A destination family reunion should be about the entire family. A planning committee of one person is not the best way to share the planning and decisions. That one planner will end up stressed and overworked. Ideally, two or three individuals are perfect to spearhead a planning committee. Ask for volunteers! Budget can be a big hurdle for some family members, planning committee members can have an impact on where to draw the line when it comes to how much money each family will spend.

Everyone has an opinion, the planning committee should consider all options and present the one they are willing to put the time and work into making a reality.

3. Share Information

You don’t want any last-minute surprises to ruin your get together. Keep everyone up to date on decisions, timelines, payment due dates, etc.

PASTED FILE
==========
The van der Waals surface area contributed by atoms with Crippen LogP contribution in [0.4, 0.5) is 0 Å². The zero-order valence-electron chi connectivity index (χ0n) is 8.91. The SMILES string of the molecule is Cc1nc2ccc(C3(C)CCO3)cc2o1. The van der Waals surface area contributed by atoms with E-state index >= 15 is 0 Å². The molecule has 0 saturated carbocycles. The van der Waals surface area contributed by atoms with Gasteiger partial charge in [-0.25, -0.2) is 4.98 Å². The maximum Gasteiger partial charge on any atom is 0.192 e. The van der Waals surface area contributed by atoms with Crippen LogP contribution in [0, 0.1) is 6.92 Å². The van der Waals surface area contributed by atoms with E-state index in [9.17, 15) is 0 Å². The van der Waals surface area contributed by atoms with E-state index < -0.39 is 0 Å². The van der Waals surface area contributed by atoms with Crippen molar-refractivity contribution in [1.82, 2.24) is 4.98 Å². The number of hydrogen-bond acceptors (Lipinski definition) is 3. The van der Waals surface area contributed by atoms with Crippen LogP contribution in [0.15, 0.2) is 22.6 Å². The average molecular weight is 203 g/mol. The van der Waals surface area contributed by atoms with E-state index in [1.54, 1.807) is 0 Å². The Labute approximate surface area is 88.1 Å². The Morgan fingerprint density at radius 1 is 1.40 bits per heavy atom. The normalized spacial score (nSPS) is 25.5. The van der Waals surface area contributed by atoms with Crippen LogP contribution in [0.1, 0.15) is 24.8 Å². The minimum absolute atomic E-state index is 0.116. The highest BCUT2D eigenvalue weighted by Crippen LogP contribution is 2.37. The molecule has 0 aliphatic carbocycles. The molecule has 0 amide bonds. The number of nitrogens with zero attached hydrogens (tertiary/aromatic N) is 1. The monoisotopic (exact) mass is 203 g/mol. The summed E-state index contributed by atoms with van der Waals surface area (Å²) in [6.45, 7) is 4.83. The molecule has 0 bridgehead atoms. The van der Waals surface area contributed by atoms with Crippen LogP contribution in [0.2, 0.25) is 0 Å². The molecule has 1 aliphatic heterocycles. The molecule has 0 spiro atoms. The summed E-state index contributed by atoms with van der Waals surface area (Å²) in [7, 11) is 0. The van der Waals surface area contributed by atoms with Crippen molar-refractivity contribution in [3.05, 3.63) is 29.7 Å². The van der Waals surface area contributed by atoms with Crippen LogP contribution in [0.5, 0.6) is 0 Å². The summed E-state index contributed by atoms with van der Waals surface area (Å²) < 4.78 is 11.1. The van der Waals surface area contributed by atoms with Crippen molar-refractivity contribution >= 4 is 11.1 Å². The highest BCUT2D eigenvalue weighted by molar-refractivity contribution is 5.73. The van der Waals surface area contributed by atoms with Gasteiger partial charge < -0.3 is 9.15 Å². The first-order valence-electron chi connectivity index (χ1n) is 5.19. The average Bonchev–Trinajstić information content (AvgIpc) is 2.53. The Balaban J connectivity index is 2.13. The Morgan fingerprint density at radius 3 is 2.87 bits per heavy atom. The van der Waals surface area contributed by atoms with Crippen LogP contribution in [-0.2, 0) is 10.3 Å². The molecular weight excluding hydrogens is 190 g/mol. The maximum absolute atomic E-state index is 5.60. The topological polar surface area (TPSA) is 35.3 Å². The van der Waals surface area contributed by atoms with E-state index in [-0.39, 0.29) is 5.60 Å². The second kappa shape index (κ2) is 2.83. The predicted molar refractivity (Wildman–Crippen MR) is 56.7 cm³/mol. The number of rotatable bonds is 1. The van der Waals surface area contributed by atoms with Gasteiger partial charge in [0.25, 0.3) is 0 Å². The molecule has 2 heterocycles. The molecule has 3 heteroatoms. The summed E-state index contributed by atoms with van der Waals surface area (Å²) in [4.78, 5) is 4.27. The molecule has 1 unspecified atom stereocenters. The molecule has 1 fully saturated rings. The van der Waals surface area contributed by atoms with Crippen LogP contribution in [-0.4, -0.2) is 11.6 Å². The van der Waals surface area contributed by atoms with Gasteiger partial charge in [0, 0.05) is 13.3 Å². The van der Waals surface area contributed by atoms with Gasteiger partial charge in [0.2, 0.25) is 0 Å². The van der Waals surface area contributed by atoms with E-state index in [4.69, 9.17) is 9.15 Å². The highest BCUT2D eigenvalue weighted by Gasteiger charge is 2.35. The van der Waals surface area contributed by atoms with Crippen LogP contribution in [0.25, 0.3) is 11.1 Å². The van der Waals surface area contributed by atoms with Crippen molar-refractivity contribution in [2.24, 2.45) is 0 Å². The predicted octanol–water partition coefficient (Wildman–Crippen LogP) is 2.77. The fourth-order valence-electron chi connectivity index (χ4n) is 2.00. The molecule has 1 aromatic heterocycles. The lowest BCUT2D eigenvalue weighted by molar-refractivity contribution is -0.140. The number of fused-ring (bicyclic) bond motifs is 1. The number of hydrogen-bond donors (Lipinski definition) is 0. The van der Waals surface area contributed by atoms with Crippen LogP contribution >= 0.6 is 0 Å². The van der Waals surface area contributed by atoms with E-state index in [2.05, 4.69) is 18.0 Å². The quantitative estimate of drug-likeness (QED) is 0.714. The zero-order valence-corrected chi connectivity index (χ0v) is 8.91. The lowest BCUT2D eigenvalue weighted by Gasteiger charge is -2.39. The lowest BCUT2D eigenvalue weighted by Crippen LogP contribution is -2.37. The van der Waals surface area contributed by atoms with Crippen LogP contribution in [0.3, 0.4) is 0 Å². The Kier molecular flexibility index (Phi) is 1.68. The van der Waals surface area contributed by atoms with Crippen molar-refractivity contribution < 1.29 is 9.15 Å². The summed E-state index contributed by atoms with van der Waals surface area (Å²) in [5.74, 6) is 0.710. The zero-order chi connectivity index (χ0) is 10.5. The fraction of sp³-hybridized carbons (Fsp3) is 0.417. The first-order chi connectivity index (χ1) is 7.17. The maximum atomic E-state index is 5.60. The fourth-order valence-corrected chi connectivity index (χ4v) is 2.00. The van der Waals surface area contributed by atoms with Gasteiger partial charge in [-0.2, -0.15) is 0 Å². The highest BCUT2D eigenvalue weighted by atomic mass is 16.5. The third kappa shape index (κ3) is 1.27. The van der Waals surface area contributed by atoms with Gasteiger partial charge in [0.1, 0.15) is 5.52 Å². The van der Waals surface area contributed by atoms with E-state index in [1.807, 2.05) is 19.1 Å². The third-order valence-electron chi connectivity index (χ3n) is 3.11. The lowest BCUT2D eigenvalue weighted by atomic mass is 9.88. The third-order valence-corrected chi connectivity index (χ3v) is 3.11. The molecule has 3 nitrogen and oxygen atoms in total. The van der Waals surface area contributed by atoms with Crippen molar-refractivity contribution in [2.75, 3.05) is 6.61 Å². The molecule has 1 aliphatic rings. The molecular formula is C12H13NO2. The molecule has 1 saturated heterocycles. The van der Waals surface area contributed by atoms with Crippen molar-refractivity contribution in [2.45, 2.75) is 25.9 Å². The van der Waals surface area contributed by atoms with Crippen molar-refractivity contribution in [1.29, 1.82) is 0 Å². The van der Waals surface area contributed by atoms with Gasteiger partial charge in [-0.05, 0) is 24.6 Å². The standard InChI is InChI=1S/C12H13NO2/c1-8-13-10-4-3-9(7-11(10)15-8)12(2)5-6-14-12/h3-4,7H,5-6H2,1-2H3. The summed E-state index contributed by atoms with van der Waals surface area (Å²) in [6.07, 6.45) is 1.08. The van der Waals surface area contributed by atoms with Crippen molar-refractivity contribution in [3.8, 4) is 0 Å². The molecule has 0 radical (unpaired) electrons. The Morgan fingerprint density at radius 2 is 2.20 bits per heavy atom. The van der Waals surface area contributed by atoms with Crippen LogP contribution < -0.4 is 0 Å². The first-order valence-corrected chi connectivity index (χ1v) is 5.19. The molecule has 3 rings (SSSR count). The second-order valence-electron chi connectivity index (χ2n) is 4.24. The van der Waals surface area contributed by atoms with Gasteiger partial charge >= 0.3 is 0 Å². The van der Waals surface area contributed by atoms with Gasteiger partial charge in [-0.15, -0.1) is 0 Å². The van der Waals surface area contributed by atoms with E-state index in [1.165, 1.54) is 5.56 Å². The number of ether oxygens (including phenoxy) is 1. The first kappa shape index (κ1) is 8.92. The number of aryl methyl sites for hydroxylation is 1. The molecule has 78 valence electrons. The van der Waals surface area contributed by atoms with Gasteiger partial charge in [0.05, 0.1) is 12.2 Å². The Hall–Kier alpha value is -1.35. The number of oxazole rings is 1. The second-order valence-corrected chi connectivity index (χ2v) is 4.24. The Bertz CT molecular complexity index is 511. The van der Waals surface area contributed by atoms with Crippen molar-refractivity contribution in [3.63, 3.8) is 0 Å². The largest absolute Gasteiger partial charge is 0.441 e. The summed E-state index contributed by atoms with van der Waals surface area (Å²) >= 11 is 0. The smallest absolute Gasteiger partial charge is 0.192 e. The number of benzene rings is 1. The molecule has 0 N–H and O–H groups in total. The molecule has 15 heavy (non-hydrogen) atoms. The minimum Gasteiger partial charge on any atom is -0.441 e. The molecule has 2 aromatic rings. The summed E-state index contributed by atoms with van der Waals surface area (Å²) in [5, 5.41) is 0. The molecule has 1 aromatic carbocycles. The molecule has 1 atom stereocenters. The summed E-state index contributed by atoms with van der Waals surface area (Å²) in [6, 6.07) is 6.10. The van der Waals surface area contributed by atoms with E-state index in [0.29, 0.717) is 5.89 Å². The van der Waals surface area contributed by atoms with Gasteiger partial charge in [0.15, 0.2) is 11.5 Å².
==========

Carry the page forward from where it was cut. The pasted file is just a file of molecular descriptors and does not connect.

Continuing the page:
There are a number of real-time sharing tools available to track plans, activities, accommodations, meals, etc. Google docs and sheets allow input from all participants, can be easily accessed and is a free tool. Another great planning option is Trello where each family can have their own card and can view all the others.

Pro Tip: Have one person responsible for keeping a secure file, or a backup, in case a not-so-savvy techie unintentionally wreaks havoc with your shared document. Think, grandpa trying to add a link to his favorite golf course and accidentally re-sorting the entire spreadsheet.

Man walks through tall forest, as rays of sunlight stream down.
Sandi Barrett

4. Decide Upfront On Finances

You don’t want to end up alone in the forest. Keep in mind, families operate on different budgets and you might need to plan out 6 months or a year to accommodate different financial situations.